ratcreature: RatCreature begs: Please? (please?)
[personal profile] ratcreature
I'm still a beginner with Russian, and I am confused about a sentence example that is in my text book for talking about how old somebody is. The book does not explain all the parts, just gives the translation.

The sentence in question is "Ей ещё нет и тридцати." and the translation given is "She is not yet thirty." (well that in German, because that is my native language). I do not understand what exactly the "и" is doing in this sentence? Why is it there?

The grammar section just explains the basic examples, i.e. that you put the person in dative + number + год/года/лет, depending on what the number is. And I understand that number in the example above is genitive above because of the negation, "ещё" is to express the "yet" and that "лет" can be omitted just like in English if the context is clear, but not the "и".
[identity profile] wolfie-18.livejournal.com
What does that mean exactly? Listening to the song Весенее танго by Sergey and Tatyana Nikitin(a)

Приходит время, с юга птицы прилетают
Снеговые горы тают и не до сна

Wondering if it's a colloquial phrase meaning "not completely," but I find it odd that сон would be here.

Another question regarding a later stanza:

Сколько сердце валидолом не лечи
Всё равно сплошные перебои
Сколько головой об стенку не стучи
Не помогут лучшие врачи

I'm assuming a good translation would be:

No matter how much you treat a heart with validol
You'll still have complete stoppage (<- not the prettiest word choice here, but...)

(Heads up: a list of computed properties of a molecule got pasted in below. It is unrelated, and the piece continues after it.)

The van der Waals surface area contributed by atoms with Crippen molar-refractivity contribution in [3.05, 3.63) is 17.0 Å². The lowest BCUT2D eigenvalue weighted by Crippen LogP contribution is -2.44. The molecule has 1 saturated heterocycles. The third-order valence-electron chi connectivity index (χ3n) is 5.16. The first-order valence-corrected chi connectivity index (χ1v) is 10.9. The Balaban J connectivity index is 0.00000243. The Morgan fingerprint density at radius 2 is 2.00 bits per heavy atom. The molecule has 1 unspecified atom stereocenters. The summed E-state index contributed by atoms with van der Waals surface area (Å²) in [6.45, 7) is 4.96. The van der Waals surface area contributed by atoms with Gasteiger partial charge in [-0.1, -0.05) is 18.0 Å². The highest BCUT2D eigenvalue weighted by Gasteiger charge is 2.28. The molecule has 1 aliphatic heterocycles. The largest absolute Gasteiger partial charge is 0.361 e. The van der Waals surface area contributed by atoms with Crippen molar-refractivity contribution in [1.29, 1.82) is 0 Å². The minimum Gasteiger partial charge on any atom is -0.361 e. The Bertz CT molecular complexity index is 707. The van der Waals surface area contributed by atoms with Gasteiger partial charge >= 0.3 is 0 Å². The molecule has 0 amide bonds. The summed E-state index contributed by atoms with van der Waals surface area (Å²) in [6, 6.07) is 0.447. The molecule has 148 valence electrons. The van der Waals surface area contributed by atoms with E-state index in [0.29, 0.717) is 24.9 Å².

No matter how much you hit you head on a wall
The best doctors won't/can't help

So the construction "Сколько ... не + imp." means "No matter how much...," correct? Wondering how common this is used in speech as opposed to what I've heard before, something like "Да не важно, сколько ..., все таки не поможет!" Thoughts?
[identity profile] wolfie-18.livejournal.com
Hi everyone! I'm sure this has been asked before, but what apps do you recommend for a Russian-English dictionary? I love Multitran and how detailed it is, as well as ABBY Lingvo (when it was still alive...) but I can't seem to find an app from them so I can pull this information easily from my phone. Help? Спасибо заранее!
[identity profile] gnomygnomy.livejournal.com
(edited spelling)

Hello, all! I have another question about usage. :)

So in this snippet, the two are talking about ice cream. I want to make sure I understand the cases at work in these responses, which appear to me to be elliptical.

1 Mom: что ты хочешь, чтобы мама тебе купила?
2 Kid: мороженое!
3 Mom: какое?
4 Kid: жёлтое.
5 Mom: а шоколадное?
6 Kid: и шоколадное хочу смешать .
7 Mom: а ещё что?
8 Kid: и с ним будет леденец рядом .
9 Mom: ага, ещё что?
10 Kid: ничё
11 Kid: и тебя мороженого!
12 Kid: и милы мороженое!

In line 2, мороженое is an elliptical response in accusative case. Is line 3 also accusative? And therefore line 4? And 5?

In line 11, I think the kid is saying "and ice cream for you!" I think the kid left out "для" in this sentence. This is sort of a minor question, but is there a significant difference between saying "это для тебя" vs "это тебе"?